"Riding down the highway / Going to a show / Stop in all the by-ways / Playing rock and roll / Getting robbed / Getting stoned / Getting beat up / Broken boned / Getting had / Getting took / I tell you folks / It's harder than it looks / It's a long way to the top / If you wanna rock and roll …"
Yes, those are the lyrics to the classic AC-DC hit, but Lucinda Williams fans might be surprised to hear the roots-rock singer's version on her forthcoming album "Little Honey."
"At first, I didn't dig it," Williams said, "but I gave it a shot and what do you know? It seems to have worked."
In actuality, everything seems to have worked when it comes to the Louisiana native's career.
She released her first album, "Ramblin," in 1978, and though it received little attention, Williams, who is known for taking her time in the studio, made her breakthrough in '88 with her self-titled release. Ten years after that, she released the critically and commercially acclaimed "Car Wheels on a Gravel Road."
Yet another 10 years and five albums later, "Essence," "World Without Tears," "Live at the Fillmore" and "West," the 55-year-old is releasing "Little Honey" in October.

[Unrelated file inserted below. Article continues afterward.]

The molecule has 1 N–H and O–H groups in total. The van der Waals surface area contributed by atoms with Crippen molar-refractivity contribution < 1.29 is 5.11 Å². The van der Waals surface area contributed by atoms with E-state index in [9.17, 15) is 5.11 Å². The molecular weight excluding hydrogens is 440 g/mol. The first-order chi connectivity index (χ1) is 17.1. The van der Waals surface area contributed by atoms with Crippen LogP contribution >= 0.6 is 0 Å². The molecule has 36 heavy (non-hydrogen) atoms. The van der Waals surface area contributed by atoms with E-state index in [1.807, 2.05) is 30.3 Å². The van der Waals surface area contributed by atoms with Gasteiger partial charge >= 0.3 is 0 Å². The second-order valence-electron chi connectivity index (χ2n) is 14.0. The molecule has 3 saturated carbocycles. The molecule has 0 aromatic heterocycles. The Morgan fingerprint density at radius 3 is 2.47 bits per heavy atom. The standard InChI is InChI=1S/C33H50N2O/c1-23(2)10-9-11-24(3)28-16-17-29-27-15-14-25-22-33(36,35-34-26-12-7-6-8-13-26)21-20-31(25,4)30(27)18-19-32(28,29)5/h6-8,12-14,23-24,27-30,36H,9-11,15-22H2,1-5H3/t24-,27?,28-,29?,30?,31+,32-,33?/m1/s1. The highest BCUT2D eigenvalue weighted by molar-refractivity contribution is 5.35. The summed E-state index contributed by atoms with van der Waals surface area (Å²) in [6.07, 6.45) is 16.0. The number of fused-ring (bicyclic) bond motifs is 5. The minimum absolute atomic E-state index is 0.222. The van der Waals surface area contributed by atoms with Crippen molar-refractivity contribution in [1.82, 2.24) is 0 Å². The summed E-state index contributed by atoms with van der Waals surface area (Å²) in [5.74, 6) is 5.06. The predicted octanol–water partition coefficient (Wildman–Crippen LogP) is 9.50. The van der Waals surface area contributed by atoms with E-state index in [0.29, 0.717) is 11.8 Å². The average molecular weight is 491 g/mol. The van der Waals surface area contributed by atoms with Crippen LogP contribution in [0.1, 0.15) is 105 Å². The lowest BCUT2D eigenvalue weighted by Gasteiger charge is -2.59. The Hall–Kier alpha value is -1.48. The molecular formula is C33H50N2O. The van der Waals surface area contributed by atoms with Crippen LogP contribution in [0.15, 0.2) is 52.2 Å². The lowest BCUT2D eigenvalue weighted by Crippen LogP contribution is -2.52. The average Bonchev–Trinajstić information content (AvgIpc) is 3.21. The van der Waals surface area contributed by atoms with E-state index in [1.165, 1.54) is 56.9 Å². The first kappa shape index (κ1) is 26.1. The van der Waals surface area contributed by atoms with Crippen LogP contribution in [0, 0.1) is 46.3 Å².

"Whatever record I'm doing reflects my life," she said.
Her Web site describes the album as "an upbeat disc of bluesy rockers and contented love songs."
The 13-track disc, co-produced by Eric Liljestrand and Tom Overby, Williams' manager and fiance, is decidedly different than last year's "West." "Little Honey" is dedicated to her mother, who recently passed way.
Vanity Fair magazine praised "West" in a review: "Lucinda Williams has made the record of a lifetime: part Hank Williams, part Bob Dylan, part Keith Richards circa Exile on Main St."
Ironically, some of the material found on "Honey" was originally intended for "West."
The album features guests Matthew Sweet, Susanna Hoffs, Jim Lauderdale and Charlie Louvin as well as longtime friend Elvis Costello.
The album received early praise from Paste magazine, which listed the advance copy of "Jailhouse Tears," a duet with Costello, one of the five greatest country/rock duets of all time.
Williams is not afraid to share her opinion about political issues. A new song, "Bone of Contention," will be included in a soon-to-be released digital EP. Williams appears as number 22 in a list by Paste magazine of the 100 greatest songwriters of all time.
"I've found protest songs or topical songs to be the most challenging types of songs for me," Williams told Paste. "I find myself having a hard time not sounding either too in-your-face angry or too sugar-coated sappy, like 'OK, everybody get together.' It's just so hard to do.
"(Bone of Contention) is kind of written in a bluesy, almost like a ZZ-Top-ish or a Tony Jo White swampy bluesy thing," she said in the online magazine.